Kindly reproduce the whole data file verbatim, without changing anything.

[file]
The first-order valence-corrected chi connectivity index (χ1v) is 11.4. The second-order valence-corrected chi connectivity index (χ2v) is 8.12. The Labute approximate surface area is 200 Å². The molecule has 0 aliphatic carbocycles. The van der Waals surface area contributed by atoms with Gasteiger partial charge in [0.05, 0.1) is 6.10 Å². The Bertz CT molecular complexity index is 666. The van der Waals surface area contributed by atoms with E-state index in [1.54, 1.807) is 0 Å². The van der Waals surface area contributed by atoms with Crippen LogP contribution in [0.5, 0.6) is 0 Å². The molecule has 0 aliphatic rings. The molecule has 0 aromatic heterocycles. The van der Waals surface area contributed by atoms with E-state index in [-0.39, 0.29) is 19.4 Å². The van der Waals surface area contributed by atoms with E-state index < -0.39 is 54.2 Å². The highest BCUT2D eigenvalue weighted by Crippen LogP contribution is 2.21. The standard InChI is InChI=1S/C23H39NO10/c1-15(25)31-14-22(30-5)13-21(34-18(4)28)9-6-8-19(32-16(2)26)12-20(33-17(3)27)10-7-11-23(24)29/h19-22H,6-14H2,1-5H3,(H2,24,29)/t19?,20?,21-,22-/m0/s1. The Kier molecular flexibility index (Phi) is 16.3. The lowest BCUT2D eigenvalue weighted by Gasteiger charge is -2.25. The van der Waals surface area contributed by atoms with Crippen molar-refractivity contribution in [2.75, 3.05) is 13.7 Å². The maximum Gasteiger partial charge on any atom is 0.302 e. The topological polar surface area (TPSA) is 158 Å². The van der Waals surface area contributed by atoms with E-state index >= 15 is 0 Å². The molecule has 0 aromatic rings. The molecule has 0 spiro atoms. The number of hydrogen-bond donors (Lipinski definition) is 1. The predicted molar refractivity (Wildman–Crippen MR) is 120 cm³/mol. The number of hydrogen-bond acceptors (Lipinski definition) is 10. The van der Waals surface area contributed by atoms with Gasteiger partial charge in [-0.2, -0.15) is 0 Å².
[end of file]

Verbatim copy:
The first-order valence-corrected chi connectivity index (χ1v) is 11.4. The second-order valence-corrected chi connectivity index (χ2v) is 8.12. The Labute approximate surface area is 200 Å². The molecule has 0 aliphatic carbocycles. The van der Waals surface area contributed by atoms with Gasteiger partial charge in [0.05, 0.1) is 6.10 Å². The Bertz CT molecular complexity index is 666. The van der Waals surface area contributed by atoms with E-state index in [1.54, 1.807) is 0 Å². The van der Waals surface area contributed by atoms with Crippen LogP contribution in [0.5, 0.6) is 0 Å². The molecule has 0 aliphatic rings. The molecule has 0 aromatic heterocycles. The van der Waals surface area contributed by atoms with E-state index in [-0.39, 0.29) is 19.4 Å². The van der Waals surface area contributed by atoms with E-state index < -0.39 is 54.2 Å². The highest BCUT2D eigenvalue weighted by Crippen LogP contribution is 2.21. The standard InChI is InChI=1S/C23H39NO10/c1-15(25)31-14-22(30-5)13-21(34-18(4)28)9-6-8-19(32-16(2)26)12-20(33-17(3)27)10-7-11-23(24)29/h19-22H,6-14H2,1-5H3,(H2,24,29)/t19?,20?,21-,22-/m0/s1. The Kier molecular flexibility index (Phi) is 16.3. The lowest BCUT2D eigenvalue weighted by Gasteiger charge is -2.25. The van der Waals surface area contributed by atoms with Crippen molar-refractivity contribution in [2.75, 3.05) is 13.7 Å². The maximum Gasteiger partial charge on any atom is 0.302 e. The topological polar surface area (TPSA) is 158 Å². The van der Waals surface area contributed by atoms with E-state index >= 15 is 0 Å². The molecule has 0 aromatic rings. The molecule has 0 spiro atoms. The number of hydrogen-bond donors (Lipinski definition) is 1. The predicted molar refractivity (Wildman–Crippen MR) is 120 cm³/mol. The number of hydrogen-bond acceptors (Lipinski definition) is 10. The van der Waals surface area contributed by atoms with Gasteiger partial charge in [-0.2, -0.15) is 0 Å².